Extent of Disease and Ascites

Several factors regarding the pattern of recurrent disease should be taken into account before reaching a decision on surgical cytoreduction. These include the anatomic sites of recurrence, the number of lesions, the presence of carcinomatosis, and ascites (Box 10-3). Through imaging and physical examination, most of these factors can be assessed. Assessment of carcinomatosis is not always possible on imaging.

DESKTOP investigators evaluated the predictive value of ascites, localization of recurrence to the pelvis or other parts of the abdomen, and preoperative diagnosis of carcinomatosis.21 These and other variables were appraised for their correlation with complete resection of tumor. On univariate analysis with respect to operability, ascites less than 500 mL, recurrent disease limited to the pelvis only, and no radio-logic diagnosis of peritoneal carcinomatosis were predictors of complete resection. Regarding preoperative tumor assessment, they limited further analysis to ascites volume and when included on multivariate analysis, ascites less than 500 mL showed an independent and significant impact on the probability of achieving complete resection without macroscopically visible residual tumor. On multivariate analysis, the presence of ascites also had a negative impact on survival. Chi and associates20 also found the presence of ascites to be a significant factor for survival on univariate but not multivariate analysis.

Localized recurrence of ovarian cancer with a small number of lesions is considered a favorable prognostic factor. It is thought that the likelihood of successful secondary cytoreduction is greater and that postrecurrence survival is superior. Most of the studies in the literature compare a solitary site with multiple sites of recurrence. Gronlund and associates32 noted that a solitary recurrence was associated with the ability to achieve complete tumor resection and that patients who had complete cytoreduction experienced improved overall survival. Munkarah and colleagues28 also evaluated the role of cytoreductive surgery for solitary versus multiple intra-abdomi-nal recurrence sites of ovarian carcinoma. Survival was not evaluated on the basis of recurrent disease sites, but they were able to achieve optimal cytoreduction in a greater percentage of patients with isolated recurrence sites, which resulted in a trend toward improved survival. Zang and associates18 noted improved ability to perform optimal cytoreduction in patients with a solitary lesion and also observed a significant 5-year survival advantage for patients who had one recurrent disease site (49.8%) compared with patients who had multiple recurrent disease sites (5.4%). Gadducci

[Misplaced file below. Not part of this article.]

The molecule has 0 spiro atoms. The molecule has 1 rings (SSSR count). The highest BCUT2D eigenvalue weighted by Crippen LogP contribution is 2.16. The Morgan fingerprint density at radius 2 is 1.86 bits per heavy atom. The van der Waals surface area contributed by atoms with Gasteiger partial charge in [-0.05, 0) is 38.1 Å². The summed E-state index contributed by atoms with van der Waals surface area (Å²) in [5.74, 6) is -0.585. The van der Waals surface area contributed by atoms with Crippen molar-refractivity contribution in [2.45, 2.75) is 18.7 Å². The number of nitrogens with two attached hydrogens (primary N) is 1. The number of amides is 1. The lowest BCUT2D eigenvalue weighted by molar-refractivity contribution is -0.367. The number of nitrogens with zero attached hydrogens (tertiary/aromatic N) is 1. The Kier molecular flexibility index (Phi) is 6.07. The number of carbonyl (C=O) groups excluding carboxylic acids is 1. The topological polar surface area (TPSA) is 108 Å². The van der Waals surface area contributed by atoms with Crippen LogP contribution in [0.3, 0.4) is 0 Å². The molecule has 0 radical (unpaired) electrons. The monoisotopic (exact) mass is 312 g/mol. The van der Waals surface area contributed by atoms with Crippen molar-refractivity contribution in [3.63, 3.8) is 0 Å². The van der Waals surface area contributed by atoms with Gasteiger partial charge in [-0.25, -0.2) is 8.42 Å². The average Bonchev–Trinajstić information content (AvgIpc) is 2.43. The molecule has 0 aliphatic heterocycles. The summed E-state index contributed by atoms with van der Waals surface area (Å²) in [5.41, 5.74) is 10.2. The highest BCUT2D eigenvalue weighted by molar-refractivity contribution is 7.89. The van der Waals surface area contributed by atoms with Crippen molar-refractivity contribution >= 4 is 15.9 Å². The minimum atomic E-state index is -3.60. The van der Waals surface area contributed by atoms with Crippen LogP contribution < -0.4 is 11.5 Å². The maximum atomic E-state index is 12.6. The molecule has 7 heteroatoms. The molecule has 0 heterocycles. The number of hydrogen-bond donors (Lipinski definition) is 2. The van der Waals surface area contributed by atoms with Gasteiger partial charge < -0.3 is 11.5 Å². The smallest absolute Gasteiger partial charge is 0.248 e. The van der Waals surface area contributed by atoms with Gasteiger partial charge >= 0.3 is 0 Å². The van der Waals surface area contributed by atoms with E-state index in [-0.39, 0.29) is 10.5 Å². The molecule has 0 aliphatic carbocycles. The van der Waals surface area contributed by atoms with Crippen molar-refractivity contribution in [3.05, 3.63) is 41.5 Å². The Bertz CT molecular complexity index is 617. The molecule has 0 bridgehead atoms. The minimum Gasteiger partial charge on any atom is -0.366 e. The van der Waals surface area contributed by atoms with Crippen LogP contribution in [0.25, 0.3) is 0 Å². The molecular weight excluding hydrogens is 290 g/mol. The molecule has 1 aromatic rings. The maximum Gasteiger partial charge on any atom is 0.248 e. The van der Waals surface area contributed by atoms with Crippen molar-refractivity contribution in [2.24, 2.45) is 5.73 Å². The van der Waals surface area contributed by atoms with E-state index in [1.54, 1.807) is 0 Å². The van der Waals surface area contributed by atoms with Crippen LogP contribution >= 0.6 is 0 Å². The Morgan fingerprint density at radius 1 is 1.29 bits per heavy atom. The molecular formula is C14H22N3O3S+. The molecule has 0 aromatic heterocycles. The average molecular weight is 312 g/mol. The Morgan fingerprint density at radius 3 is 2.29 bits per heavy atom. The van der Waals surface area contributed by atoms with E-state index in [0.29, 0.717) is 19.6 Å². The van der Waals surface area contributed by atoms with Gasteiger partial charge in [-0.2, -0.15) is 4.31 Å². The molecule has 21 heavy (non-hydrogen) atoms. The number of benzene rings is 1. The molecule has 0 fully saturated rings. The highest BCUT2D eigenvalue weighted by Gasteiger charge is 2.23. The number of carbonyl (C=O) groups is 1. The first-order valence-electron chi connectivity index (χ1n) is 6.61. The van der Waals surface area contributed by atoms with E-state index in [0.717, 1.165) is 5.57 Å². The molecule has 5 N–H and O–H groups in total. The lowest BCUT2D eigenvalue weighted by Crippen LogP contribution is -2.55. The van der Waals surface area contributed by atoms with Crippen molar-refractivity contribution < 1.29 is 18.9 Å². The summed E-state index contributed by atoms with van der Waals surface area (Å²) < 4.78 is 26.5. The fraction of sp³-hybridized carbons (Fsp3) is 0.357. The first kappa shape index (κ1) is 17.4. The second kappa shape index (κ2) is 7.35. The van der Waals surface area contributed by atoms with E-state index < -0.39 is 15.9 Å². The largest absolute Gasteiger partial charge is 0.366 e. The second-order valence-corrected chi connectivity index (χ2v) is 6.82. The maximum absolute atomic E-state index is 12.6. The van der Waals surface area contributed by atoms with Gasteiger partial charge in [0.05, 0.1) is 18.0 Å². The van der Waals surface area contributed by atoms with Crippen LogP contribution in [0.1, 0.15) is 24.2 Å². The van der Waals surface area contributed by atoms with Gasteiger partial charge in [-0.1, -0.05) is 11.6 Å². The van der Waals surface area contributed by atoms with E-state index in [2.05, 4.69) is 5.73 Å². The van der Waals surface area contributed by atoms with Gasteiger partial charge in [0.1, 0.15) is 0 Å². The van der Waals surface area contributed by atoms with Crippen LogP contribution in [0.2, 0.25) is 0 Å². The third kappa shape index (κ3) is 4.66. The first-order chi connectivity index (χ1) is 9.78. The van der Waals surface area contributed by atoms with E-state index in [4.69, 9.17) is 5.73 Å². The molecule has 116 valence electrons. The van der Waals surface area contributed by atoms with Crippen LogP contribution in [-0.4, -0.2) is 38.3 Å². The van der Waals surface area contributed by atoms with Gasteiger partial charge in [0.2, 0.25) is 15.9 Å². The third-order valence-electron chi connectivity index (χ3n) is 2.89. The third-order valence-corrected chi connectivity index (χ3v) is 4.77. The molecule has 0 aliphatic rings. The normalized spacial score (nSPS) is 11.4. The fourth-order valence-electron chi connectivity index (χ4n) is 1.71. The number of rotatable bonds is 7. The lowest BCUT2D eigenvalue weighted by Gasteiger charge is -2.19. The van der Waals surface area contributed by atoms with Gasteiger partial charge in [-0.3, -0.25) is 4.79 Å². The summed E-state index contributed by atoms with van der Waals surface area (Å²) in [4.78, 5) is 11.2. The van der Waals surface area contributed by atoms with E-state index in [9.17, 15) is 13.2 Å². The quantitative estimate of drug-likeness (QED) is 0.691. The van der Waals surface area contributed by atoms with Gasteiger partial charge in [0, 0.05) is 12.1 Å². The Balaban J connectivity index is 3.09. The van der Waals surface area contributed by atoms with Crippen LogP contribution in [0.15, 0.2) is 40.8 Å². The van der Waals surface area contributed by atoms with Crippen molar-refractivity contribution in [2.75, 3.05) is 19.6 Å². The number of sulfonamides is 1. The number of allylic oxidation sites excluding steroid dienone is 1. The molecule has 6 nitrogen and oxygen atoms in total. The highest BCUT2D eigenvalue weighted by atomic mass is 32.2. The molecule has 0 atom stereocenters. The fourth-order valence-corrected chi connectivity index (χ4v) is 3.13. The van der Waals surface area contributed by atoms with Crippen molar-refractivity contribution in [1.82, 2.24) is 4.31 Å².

Box 10-3. Patterns of Recurrence to Be Evaluated

• Anatomic sites of recurrence

• Number of lesions

• Presence of carcinomatosis

• Ascites and associates33 reported a median survival of 40 months for patients who had an isolated, solitary recurrence versus 19 months for patients who had multiple recurrence sites. Other studies, including an evaluation of isolated lymph nodal recurrences, have also demonstrated notable survival benefits for secondary cytoreductive surgery in patients who have a single site of recurrence.14,27,34-36

To evaluate a wider spectrum of patients, Chi and associates20 demonstrated that patients with a single site of recurrence had a median survival of 60 months compared with 42 months for patients with multiple sites of recurrence and 28 months for patients with carcinomatosis (Fig. 10-3).

Salani and colleagues22 divided a cohort of patients who underwent secondary cytoreduction into two groups with up to five and with more then five sites of recurrence on preoperative imaging studies. The median survival of 48 months from the time of secondary cytoreductive surgery suggested that patients with less than five lesions on imaging studies in general have a better prognosis.

Larger tumor diameter at the time of recurrence has been shown by some investigators to adversely affect survival, although this varies from 5 to 10 cm depending on the study.9,14,27 Others could not show an association of lesion size with either complete cytoreduction or survival.15,19,30,33,34

Overall, the literature consistently supports the idea that a patient with a long DFI and a solitary lesion less than 5 cm with no ascites or carcinomatosis will benefit from secondary cytoreduction. Unfortunately, the woman with a short DFI, extensive disease involving peritoneal surfaces with carcinomatosis, and ascites was in the majority and not the optimal candidate just mentioned (Fig. 10-4). There is a spectrum of recurrence patterns, and few patients fit into the optimal category slot. Logic should be used in determining the pattern of tumor spread that most likely fits surgical ability for resection. Imaging is an important tool for preoperative assessment and is discussed further.

2-20 Sites of recurrence

Figure 10-3. Number of sites of recurrence and survival after secondary cytoreduction.

Optimal candidate for secondary cytoreduction

Poor candidate for secondary cytoreduction

Optimal candidate for secondary cytoreduction

Poor candidate for secondary cytoreduction

Figure 10-4. Spectrum of patterns of recurrence.

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